By Dr Helen Wells
The President of the Police Superintendent’s Association Ian Johnston will next week talk to his Association’s conference about how the public’s confidence in the police is “dented and bruised” . One policy which will be receiving his attention is the use of speed cameras, which he suggests are one of the causes of this decline in public confidence. He will note that more needs to be done to convince the motoring public that using speed cameras to catch speeding drivers is “a legitimate and fair activity”. But why does a technology which, we are constantly told, is helping to save hundreds of lives a year on our roads need to be justified, and why does the public continue to resist the message that they are a legitimate road safety tool?
Whenever I think about these questions I come back to the statistic that 80% of drivers think that they are better than average. What this means out on the roads is that we are unlikely to respond well to measures that are introduced to limit the amount of danger that ‘average’ drivers cause in a specific set of circumstances. Unfortunately for the government, police and the variously-titled Safety Camera/Road Safety/Casualty Reduction Partnerships that operate speed cameras, the speed limit is one such manifestation of the average – set at a level at which it is believed the average motorist will be causing a risk, based on average levels of traffic flow, in average weather conditions, with average amounts of pedestrians around. As such, the majority of above-average drivers are likely to consider themselves unfairly restricted by limits that are applicable to drivers with what they consider to be inferior skills to their own. They are also, of course, going to consider themselves unfairly punished when they engage in behaviour that would be risky if other people were doing it, but they feel is perfectly safe for themselves.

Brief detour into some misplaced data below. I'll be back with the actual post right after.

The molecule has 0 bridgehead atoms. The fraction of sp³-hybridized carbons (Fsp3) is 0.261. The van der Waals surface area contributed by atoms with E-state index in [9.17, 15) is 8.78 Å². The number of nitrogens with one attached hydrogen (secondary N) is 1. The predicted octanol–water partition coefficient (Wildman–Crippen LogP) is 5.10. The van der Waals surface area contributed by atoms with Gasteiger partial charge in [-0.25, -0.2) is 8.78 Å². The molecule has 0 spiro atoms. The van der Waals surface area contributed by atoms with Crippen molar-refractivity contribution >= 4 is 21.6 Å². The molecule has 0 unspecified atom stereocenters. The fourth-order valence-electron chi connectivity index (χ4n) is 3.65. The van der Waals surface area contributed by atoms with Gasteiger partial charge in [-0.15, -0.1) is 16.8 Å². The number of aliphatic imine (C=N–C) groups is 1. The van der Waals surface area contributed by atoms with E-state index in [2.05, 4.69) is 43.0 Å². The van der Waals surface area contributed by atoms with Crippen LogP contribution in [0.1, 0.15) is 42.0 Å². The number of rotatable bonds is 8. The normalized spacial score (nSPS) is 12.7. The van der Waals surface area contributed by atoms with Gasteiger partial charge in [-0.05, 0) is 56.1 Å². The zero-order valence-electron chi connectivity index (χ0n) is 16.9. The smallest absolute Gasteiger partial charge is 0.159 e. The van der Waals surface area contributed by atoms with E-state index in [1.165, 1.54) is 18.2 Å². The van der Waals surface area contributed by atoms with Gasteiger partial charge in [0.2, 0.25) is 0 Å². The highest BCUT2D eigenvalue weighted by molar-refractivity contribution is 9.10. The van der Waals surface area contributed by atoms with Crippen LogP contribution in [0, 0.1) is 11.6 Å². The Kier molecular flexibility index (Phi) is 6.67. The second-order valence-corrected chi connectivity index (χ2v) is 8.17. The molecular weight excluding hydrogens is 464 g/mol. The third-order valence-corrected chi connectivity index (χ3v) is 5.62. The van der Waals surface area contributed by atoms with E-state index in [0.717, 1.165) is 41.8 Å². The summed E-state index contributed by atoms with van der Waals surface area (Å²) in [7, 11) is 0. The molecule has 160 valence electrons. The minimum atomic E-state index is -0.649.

Viewing things from this perspective may also help explain the government’s often-quoted statistic that between 70 and 90% of drivers ‘support the use of speed cameras as a road safety tool’. Perhaps, logically, we are accepting of interventions that promise to protect us from the inferior driving of others, while hostile to those which seem to punish us for engaging in behaviour that we believe to be safe. After all, receiving a Notice of Intended Prosecution through your letter box a couple of weeks after you engaged in the punishable act is testament to the fact that you got home safely and hence that your behaviour didn’t hurt anyone. Punishing people for behaviour that causes risk – not necessarily harm – is perhaps always going to appear a little unnecessary, regardless of any legitimate deterrent effect it may have.
If most drivers do, indeed, consider themselves to be less risky than those they share the road with, then speed camera enforcement can be viewed as not just illegitimate, but as a risk in itself. Drivers who, for various reasons, consider their driving licence to be essential to their day to day functioning may well feel that the ‘real’ risk being posed on the roads is not caused by their driving at 34 mph in a 30 mph zone, but in the potential revocation of their licence as a result of four speeding convictions. The camera can then be viewed as a source of risk, not a source of protection from it, and become fair-game for a variety of increasingly popular ‘personal crime prevention’ measures, ranging from radar detectors, to false number plates to direct vandalism of cameras – all of which protect the ‘victimised’ driver from the risks of punishment.
A professional driver once told me that there are three things that people hate being told they are bad at – parenting, driving and sex. Ian Johnston’s task, however, may be to convince drivers that they are not actually as good as they think they are. If he wants to improve the image of the police in the eyes of the public, this might not be a good place to start.
Read more about the unintended consequences of speed cameras in Helen Wells' research article in the Internet Journal of Criminology.